Neocon Fantasies of Empire Crushed: the New Global Reality
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Not long ago, excitement over American imperialism reached levels not seen in a century. "People are coming out of the closet on the word ‘empire,’" the right-wing columnist Charles Krauthammer told The New York Times in early 2002. Neoconservatives were on the rise in Washington, and their leading propagandists were not shy in making the case for aggressive expansionism.
Wall Street Journal editor Max Boot, for instance, took issue with Pat Buchanan’s belief that the United States should be a "republic, not an empire." "This analysis is exactly backward," Boot wrote. "[T]he Sept. 11 attack was a result of insufficient American involvement and ambition; the solution is to be more expansive in our goals and more assertive in their implementation." He added, "troubled lands today cry out for the sort of enlightened foreign administration once provided by self-confident Englishmen in jodphurs and pith helmets.”
It is hard to believe that those sentiments, hallmarks of George W. Bush’s first term, were features of our very recent history. The debate they were a part of now seems distinctly strange and foreign. Since then, the world has experienced a catastrophic occupation in Iraq, and voters have ousted the Republican vanguard of the "War on Terror." Overt defenders of imperialism have found good reason to creep back into their wardrobes.
And that, of course, is to say nothing of the bursting of the housing bubble, the fall of Lehman, and the end of the hedge fund era. With unemployment rising and Wall Street shamed, we have entered a period of economic downturn acute enough to raise serious questions about the viability of U.S. power. The pressing issue today is: How will the economic crisis affect our country’s role in the world? Or, more bluntly: Is America’s empire facing foreclosure?
The answer involves more than just quibbles over the semantics of U.S. dominance. Together, the fallout from the imperial hubris of the Bush administration and the discrediting of the deregulated market fundamentalism that thrived even under Bill Clinton have opened new possibilities for reshaping the global order in the Obama years.
The theory of imperial decline that has become standard over the past two decades is known as "overreach" or "overstretch." Historian Paul Kennedy most famously described the concept in his 1988 book, The Rise and Fall of the Great Powers . Kennedy argued that, historically, dominant world powers doomed themselves by engaging in overseas adventures that drained their strength and strained their finances. His analysis, with its implication that the United States could well follow the pattern of past empires, proved influential. The term "imperial overstretch" quickly became a fixture in mainstream political discussion.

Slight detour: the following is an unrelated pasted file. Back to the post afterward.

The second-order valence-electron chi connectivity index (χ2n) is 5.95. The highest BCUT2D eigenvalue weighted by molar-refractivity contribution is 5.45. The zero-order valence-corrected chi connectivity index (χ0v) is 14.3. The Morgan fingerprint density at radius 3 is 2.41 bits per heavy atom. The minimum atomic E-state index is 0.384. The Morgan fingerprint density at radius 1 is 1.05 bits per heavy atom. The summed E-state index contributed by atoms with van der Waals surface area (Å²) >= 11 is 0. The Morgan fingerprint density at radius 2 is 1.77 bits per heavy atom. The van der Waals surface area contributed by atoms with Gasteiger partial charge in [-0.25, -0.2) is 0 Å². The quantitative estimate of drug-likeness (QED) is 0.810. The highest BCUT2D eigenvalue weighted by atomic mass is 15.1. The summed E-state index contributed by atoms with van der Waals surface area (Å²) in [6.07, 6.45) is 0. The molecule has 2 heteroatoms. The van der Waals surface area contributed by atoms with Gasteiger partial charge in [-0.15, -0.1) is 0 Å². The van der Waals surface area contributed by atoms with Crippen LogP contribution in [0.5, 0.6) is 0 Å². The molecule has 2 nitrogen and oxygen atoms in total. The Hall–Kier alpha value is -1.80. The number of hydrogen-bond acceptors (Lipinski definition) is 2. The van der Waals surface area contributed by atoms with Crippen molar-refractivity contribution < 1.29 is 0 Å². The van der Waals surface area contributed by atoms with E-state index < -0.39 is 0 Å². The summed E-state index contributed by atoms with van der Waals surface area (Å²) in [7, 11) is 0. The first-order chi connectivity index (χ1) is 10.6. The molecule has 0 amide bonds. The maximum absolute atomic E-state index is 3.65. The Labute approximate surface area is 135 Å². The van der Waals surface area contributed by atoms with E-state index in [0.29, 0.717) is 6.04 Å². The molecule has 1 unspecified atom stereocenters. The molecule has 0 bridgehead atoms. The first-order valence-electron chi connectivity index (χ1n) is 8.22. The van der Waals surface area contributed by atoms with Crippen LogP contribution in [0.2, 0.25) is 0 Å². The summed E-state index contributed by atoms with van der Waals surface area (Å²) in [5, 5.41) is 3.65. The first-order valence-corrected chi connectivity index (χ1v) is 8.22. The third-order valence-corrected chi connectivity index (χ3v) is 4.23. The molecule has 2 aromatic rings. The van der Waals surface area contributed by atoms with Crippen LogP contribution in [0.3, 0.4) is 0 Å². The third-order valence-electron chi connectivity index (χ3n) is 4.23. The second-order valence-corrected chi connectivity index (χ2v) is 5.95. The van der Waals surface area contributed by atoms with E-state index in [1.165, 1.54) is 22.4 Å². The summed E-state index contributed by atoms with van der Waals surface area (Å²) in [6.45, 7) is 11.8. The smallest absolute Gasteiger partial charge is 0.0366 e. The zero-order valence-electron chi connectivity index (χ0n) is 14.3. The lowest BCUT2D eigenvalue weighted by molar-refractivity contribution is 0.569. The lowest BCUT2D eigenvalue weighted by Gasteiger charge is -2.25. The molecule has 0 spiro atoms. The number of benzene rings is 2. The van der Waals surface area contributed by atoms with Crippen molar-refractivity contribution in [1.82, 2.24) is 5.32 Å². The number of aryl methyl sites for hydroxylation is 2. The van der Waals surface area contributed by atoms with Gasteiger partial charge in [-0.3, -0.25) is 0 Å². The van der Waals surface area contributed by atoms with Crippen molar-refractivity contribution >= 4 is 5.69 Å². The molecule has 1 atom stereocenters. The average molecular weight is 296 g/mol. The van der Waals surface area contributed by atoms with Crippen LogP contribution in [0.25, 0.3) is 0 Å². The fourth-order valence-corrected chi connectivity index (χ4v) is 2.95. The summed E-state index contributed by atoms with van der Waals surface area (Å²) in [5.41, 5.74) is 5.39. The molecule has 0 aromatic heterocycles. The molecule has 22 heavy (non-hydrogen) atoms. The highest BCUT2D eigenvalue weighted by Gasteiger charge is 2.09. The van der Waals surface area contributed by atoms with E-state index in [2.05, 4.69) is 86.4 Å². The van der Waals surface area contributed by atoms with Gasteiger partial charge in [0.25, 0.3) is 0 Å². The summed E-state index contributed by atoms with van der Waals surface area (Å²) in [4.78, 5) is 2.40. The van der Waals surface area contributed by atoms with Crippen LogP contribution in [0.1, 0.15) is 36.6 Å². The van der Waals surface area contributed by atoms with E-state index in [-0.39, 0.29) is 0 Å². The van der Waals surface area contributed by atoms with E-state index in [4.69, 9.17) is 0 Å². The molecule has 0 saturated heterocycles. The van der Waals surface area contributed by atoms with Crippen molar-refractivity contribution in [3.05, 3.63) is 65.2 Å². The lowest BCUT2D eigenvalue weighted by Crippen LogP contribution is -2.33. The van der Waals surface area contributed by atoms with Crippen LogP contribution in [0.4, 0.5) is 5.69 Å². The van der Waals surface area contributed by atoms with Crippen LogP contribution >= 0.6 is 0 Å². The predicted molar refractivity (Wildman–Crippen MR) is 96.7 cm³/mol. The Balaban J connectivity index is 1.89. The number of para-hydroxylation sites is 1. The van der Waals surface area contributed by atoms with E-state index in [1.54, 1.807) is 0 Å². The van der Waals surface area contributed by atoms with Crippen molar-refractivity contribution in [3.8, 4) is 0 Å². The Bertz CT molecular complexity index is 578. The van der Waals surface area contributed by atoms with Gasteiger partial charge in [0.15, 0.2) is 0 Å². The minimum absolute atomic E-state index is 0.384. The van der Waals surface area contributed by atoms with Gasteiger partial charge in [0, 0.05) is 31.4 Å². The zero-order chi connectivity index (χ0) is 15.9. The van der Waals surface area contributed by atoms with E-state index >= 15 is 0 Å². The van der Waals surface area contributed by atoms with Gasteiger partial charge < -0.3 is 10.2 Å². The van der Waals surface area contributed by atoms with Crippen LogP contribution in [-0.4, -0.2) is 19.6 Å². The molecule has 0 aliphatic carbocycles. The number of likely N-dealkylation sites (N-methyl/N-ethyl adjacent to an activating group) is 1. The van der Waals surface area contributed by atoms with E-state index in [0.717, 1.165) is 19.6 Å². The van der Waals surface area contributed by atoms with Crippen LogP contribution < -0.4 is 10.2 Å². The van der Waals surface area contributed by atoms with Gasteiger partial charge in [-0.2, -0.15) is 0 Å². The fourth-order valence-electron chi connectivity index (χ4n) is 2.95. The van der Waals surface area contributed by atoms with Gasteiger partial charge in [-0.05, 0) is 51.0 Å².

At the time, American conservatives fumed. They argued that the British-born professor was a doomsdayer who did not appreciate America’s unmatched power. When the Soviet Union collapsed and the American economy took off in the 1990s, they considered themselves vindicated. However, it appears that Kennedy may yet have the last laugh.
Today, the price tag on America’s global military posture looks more imposing than ever. Even under President Obama—whose administration has proposed cutting a few costly and outmoded weapons systems -- the United States will spend upwards of a half trillion dollars per year to fund its armed forces and keep up its "Baseworld." This is what author and foreign policy analyst Chalmers Johnson named the country’s sprawling network of overseas encampments, rarely noticed by citizens at home but bitterly resented by much of the world. The United States officially owns 737 bases worldwide, worth more than $127 billion and covering at least 687,347 acres in some 130 foreign countries. "Once upon a time, you could trace the spread of imperialism by counting up colonies," Johnson writes in his 2007 book, Nemesis: The Last Days of the American Republic . "America’s version of the colony is the military base.”